Rover P6 / Rover 2000
Reviewed by Unique Cars and Parts
Our Rating: 2
Rover announced one its most radical production designs in 1963
, the Rover 2000. The Rover 2000 had futuristic looks, similar in fact to the Gas Turbine prototypes produced by Rover in the late 1950's. The body used an innovative "base unit" unitary body-shell
which then had unstressed body panels bolted onto it.
The bolt-on panels were intended to make repair times quicker and cheaper (although this never really happened!) and the overall shape looked more French than trad-British. The 2000 (later cars were called 2000SC, "SC" meaning Single Carb) also featured four disc brakes
(inboard at the rear), all-synchromesh gearbox, servo assisted brakes
and a de Dion rear axle.
the TC or twin carburettor version was launched alongside the existing model and was equipped with a tachometer, modified cylinder head
and oil cooler. Automatic transmission
also became an option.
the series 2 was launched, this being identifiable by a restyled black honeycombed front grille, vinyl coved rear roof pillars, stainless steel side trim, black coloured sills, modified bonnet and on the TC a new dashboard layout using circular instruments as opposed to the strip style speedometer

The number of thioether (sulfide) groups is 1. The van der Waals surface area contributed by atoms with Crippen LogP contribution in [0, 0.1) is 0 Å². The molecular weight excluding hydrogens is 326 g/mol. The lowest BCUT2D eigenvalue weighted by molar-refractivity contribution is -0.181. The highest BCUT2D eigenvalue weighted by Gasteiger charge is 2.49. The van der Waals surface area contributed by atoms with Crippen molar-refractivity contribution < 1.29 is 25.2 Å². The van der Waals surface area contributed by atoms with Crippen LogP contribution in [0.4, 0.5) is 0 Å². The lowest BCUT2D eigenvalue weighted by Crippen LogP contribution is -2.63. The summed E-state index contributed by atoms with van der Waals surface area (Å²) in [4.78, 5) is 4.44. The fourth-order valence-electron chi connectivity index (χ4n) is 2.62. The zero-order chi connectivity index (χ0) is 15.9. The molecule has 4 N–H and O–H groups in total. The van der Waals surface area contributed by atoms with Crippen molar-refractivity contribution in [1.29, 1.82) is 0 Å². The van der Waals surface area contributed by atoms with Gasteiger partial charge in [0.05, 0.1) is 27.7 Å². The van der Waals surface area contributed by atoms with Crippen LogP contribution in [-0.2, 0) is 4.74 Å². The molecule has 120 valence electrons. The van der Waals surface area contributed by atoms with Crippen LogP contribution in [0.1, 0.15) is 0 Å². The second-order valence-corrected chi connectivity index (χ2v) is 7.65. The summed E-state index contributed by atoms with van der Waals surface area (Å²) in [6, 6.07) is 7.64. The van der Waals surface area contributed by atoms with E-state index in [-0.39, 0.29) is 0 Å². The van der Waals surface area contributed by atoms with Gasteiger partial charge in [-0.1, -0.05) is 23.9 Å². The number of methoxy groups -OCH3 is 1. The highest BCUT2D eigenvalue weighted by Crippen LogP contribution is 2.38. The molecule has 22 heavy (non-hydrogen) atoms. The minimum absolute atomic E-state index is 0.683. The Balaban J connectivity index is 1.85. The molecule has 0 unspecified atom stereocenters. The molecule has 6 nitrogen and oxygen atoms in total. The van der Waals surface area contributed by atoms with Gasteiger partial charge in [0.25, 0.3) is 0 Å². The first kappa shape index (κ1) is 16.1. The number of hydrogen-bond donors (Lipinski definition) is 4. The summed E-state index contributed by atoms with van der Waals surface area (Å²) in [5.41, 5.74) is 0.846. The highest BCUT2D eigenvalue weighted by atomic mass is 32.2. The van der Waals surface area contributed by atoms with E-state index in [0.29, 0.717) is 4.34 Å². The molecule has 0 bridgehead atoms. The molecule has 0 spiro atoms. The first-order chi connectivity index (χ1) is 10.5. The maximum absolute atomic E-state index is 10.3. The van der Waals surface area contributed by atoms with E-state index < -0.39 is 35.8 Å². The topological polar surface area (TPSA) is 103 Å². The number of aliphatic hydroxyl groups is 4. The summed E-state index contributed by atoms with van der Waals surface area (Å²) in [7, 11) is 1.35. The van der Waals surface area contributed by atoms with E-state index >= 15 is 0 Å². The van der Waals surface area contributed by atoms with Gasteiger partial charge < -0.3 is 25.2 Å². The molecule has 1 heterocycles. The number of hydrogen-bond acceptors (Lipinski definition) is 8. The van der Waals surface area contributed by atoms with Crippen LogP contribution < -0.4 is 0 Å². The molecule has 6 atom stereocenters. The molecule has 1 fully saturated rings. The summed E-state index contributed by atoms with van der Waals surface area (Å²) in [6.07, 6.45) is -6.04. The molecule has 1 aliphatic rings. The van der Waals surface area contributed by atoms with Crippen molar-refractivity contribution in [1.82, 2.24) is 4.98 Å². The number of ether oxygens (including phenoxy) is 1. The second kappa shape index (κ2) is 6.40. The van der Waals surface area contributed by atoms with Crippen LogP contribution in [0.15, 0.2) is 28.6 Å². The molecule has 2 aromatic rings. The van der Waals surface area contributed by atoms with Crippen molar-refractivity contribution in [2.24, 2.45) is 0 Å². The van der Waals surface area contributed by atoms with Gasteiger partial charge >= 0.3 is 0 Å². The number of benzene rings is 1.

on the earlier and SC models.
The 1978cc engine which powered the standard 2000 produced around 90 bhp and gave reasonable performance. In 1968 Rover
introduced the V8 version of the P6 as the “Three Thousand Five
” (or P6B
) saloon, a designation it would carry until late 1970
when it became known as the 3500
Sharing the same body and features of the smaller engined 2000 P6 saloon, including the de Dion rear suspension
and four wheel disc brakes, when first introduced the 3500 was only available with an automatic transmission
The 2000 received a facelift in 1971
and was eventually replaced by the new 2200 model in 1973
. The 3500 models also came in for a revamp in 1973
, and could now be optioned with the new Dunlop Denevo run-flat safety tyres
which could, even under complete deflation, keep the car stable. The Rover 3500 & 3500 S were both discontinued in June 1976